This article throws light upon the six commonly used storage devices in a computer. The storage devices are: 1. Magnetic Core Memory 2. Thin Film Memory 3. Plated Wire Memory 4. Semi-Conductor Memories 5. Magnetic Bubble Memory 6. Holographic Memory.
Storage Device # 1. Magnetic Core Memory:
A magnetic core is molded from a ferrite (iron) powder into a doughnut shape about the size of the head of a pin. The individual cores are stung on wires to form core planes. Several core planes stacked one on top of another form a core stack (Fig. 36.24).
According to elementary physics, an iron bar can be magnetised in one of two directions: north- south or south-north. Similarly a ferrite core can be polarized in two directions. These two directions of polarity form the two states of the core. A core can be placed in either state by the application of a magnetising force. The direction of polarity will depend on the direction of magnetising current.
The computer designer selects one direction to represent a 0-bit and the other to represent a 1-bit. Once, polarized in one direction, a core will retain that polarity until changed. Fig 36.25 shows a single wire being used to apply current to the core.
The typical arrangement uses two wires strung through the core. In Fig. 36.25 (a) current is applied in one direction to polarize ‘1′, (b) current is reversed and polarity flips to the opposite direction to represent ‘0’ (zero).
Storage Device # 2. Thin Film Memory:
Thin film memory is produced by depositing very thin spots of metallic (Ni-Fe) alloy on a ceramic or metal plate. This spot performs in the same manner as the core, except that only two wires are required. A typical thin film element consists of a rectangle about 0.625 mm by 1.25 mm with a thickness of about 0.00001 mm.
This rectangle can be thought of as a bar magnet. Applying a current which causes the polarity to rotate but not to flip, induces a current which indicates whether a 1 (one) or 0 (zero) was stored (Fig. 36.26). After the sense field is removed, polarity is returned to its prior state by a digit pulse which steers the polarity back to a 1 or 0 state.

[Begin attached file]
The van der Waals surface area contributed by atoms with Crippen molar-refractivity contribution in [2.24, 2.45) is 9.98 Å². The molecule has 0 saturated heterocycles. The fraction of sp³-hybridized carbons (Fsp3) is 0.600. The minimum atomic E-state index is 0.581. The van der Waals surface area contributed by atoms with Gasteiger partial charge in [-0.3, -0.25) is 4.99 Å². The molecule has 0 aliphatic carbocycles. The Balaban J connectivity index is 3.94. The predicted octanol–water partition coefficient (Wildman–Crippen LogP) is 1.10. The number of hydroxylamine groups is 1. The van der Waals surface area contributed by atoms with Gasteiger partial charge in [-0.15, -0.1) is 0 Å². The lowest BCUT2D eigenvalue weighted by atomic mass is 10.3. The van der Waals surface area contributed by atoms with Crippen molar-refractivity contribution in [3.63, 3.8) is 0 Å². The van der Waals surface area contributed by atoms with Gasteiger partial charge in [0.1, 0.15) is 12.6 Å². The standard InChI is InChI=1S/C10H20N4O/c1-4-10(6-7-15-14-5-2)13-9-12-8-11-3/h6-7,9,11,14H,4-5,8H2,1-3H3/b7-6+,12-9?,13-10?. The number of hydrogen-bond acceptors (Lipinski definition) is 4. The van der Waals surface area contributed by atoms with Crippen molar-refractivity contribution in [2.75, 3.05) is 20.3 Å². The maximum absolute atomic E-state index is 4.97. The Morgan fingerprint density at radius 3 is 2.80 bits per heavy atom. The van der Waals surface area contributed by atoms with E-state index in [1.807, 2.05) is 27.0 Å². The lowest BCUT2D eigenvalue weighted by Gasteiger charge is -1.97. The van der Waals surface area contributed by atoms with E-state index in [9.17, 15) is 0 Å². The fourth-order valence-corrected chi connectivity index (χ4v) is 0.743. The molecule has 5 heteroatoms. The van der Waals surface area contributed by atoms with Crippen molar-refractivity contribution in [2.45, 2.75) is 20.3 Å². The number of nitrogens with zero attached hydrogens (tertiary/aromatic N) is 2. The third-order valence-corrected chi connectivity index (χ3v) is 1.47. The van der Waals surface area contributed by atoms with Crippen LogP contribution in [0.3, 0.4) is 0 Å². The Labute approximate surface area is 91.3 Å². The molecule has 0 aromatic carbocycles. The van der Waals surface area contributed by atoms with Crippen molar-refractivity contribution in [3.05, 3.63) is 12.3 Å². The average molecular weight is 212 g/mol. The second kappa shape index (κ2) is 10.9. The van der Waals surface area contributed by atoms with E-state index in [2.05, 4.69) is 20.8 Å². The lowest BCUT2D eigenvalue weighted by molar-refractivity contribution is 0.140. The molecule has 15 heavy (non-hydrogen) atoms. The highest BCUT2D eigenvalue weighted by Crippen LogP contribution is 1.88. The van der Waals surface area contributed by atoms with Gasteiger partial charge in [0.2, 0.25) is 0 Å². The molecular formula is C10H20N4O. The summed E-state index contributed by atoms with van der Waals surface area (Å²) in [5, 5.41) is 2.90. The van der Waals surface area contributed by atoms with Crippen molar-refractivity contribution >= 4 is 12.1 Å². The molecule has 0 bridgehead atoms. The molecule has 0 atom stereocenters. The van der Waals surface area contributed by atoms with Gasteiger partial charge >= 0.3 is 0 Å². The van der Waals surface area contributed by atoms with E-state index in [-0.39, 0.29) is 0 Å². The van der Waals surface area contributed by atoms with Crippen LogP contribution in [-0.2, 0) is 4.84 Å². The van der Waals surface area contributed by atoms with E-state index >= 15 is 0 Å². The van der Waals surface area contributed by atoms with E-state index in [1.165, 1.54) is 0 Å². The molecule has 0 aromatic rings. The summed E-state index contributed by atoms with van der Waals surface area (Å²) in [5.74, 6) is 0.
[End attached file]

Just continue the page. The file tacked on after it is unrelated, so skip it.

An overlay of etched copper wires provides the circuitry necessary to connect the individual elements with the circuits which read and write. The magnetic properties of film elements allow much faster switching times than can be achieved with cores. This provides faster memory cycle speeds, but the technical difficulties of thin films have, up to now, discouraged their use.
Storage Device # 3. Plated Wire Memory:
Plated wire memory or woven wire memory is a thin film which is deposited around a fine wire. This wire carries the write current during a write operation and is the sense line in a read operation. Insulated wires are woven across the plated wire in a fashion similar to weaving cloth. The area where the insulated wires loop around the plate wire (Fig. 36.28) forms a bit storage location. Reading is non-destructive.
Storage Device # 4. Semi-Conductor Memories:
Semiconductor memories consist of electronic devices etched on monolithic integrated circuit chips. A single silicon chip will contain many memory circuits plus support circuits. The advantages are increased speed of memory access and reduced memory size (reduction of 50% or more).
Storage Device # 5. Magnetic Bubble Memory:
A bubble memory is a magnetic device in which magnetic bubbles can be manipulated in such a way as to store data. The devices comprise a base plate upon which a pattern of electrical plates is arranged. An, alternating current can be applied to each of the plates in turn so as to cause the movement of magnetic material from one place to the next. Upon the base plate a magnetic fluid (Fig. 36.29) is placed and kept in contact with the base plate by being encapsulated.
The complete assembly is then held in a magnetic field which ensures that the fluid particles are all aligned in the same direction. Within the assembly, there is a means of causing a particle of the fluid to be magnetically reversed, thus forming a bubble of reverse magnetization to the majority of the fluid. There is also a mechanism by which it is possible to detect the magnetization of a particular bubble.
The operation of the bubble memory is like this. Data is written to the memory by sending the bit pattern to the memory, whenever there is a one (1) bit the write assembly causes the current bubble to be inverted relative to the rest of the fluid. If there is a zero (0), then the bubble has the same orientation as the rest of the fluid. The applied alternating current then causes the bubble to move to the next plate and so on until the whole of the data has been encoded. This memory device, although cheap and small, is relatively slow.
Storage Device # 6. Holographic Memory:
a. In the mechanical type, data bits are stored by a laser beam which permanently records the information by burning the coating on tape. By this way about two million bits can be stored per sq. cm. These spots can be read by a laser beam of lesser power.
b. In the optical holographic memory, a laser beam is passed through an array of light valves to produce binary pattern of light and darkness. This is stored on light-sensitive material. The data thus stored is read by another laser beam.